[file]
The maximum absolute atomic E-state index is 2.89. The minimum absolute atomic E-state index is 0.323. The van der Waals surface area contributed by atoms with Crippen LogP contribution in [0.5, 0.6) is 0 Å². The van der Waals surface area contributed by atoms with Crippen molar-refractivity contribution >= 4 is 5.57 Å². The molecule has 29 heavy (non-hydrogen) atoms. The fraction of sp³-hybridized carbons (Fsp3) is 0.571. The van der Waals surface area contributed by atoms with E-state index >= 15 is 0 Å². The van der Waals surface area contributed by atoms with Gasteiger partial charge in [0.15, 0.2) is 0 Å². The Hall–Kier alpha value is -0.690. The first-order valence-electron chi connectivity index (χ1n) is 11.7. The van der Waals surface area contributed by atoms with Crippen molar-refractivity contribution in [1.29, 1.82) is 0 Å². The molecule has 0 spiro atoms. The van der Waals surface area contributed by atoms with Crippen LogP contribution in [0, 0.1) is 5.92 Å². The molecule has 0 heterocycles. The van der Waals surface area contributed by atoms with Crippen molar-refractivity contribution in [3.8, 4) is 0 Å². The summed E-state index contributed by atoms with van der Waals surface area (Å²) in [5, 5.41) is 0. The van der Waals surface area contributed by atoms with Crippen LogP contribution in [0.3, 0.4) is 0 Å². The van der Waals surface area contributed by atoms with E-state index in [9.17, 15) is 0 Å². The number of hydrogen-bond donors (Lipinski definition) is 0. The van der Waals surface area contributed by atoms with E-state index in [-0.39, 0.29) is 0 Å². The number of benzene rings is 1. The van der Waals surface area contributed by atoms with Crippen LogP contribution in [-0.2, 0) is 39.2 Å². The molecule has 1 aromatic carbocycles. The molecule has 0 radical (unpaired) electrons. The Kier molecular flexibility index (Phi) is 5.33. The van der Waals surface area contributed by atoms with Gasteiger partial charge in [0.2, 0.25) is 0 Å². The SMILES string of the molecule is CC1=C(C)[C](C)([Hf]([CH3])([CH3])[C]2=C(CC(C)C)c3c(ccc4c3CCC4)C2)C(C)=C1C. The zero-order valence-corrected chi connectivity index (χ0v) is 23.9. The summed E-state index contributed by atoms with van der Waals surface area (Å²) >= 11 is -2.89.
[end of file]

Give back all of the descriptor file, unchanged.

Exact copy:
The maximum absolute atomic E-state index is 2.89. The minimum absolute atomic E-state index is 0.323. The van der Waals surface area contributed by atoms with Crippen LogP contribution in [0.5, 0.6) is 0 Å². The van der Waals surface area contributed by atoms with Crippen molar-refractivity contribution >= 4 is 5.57 Å². The molecule has 29 heavy (non-hydrogen) atoms. The fraction of sp³-hybridized carbons (Fsp3) is 0.571. The van der Waals surface area contributed by atoms with E-state index >= 15 is 0 Å². The van der Waals surface area contributed by atoms with Gasteiger partial charge in [0.15, 0.2) is 0 Å². The Hall–Kier alpha value is -0.690. The first-order valence-electron chi connectivity index (χ1n) is 11.7. The van der Waals surface area contributed by atoms with Crippen molar-refractivity contribution in [1.29, 1.82) is 0 Å². The molecule has 0 spiro atoms. The van der Waals surface area contributed by atoms with Crippen LogP contribution in [0, 0.1) is 5.92 Å². The molecule has 0 heterocycles. The van der Waals surface area contributed by atoms with Crippen molar-refractivity contribution in [3.8, 4) is 0 Å². The summed E-state index contributed by atoms with van der Waals surface area (Å²) in [5, 5.41) is 0. The van der Waals surface area contributed by atoms with Crippen LogP contribution in [0.3, 0.4) is 0 Å². The van der Waals surface area contributed by atoms with E-state index in [9.17, 15) is 0 Å². The number of hydrogen-bond donors (Lipinski definition) is 0. The van der Waals surface area contributed by atoms with E-state index in [-0.39, 0.29) is 0 Å². The number of benzene rings is 1. The van der Waals surface area contributed by atoms with Crippen LogP contribution in [-0.2, 0) is 39.2 Å². The molecule has 1 aromatic carbocycles. The molecule has 0 radical (unpaired) electrons. The Kier molecular flexibility index (Phi) is 5.33. The van der Waals surface area contributed by atoms with Gasteiger partial charge in [0.2, 0.25) is 0 Å². The SMILES string of the molecule is CC1=C(C)[C](C)([Hf]([CH3])([CH3])[C]2=C(CC(C)C)c3c(ccc4c3CCC4)C2)C(C)=C1C. The zero-order valence-corrected chi connectivity index (χ0v) is 23.9. The summed E-state index contributed by atoms with van der Waals surface area (Å²) >= 11 is -2.89.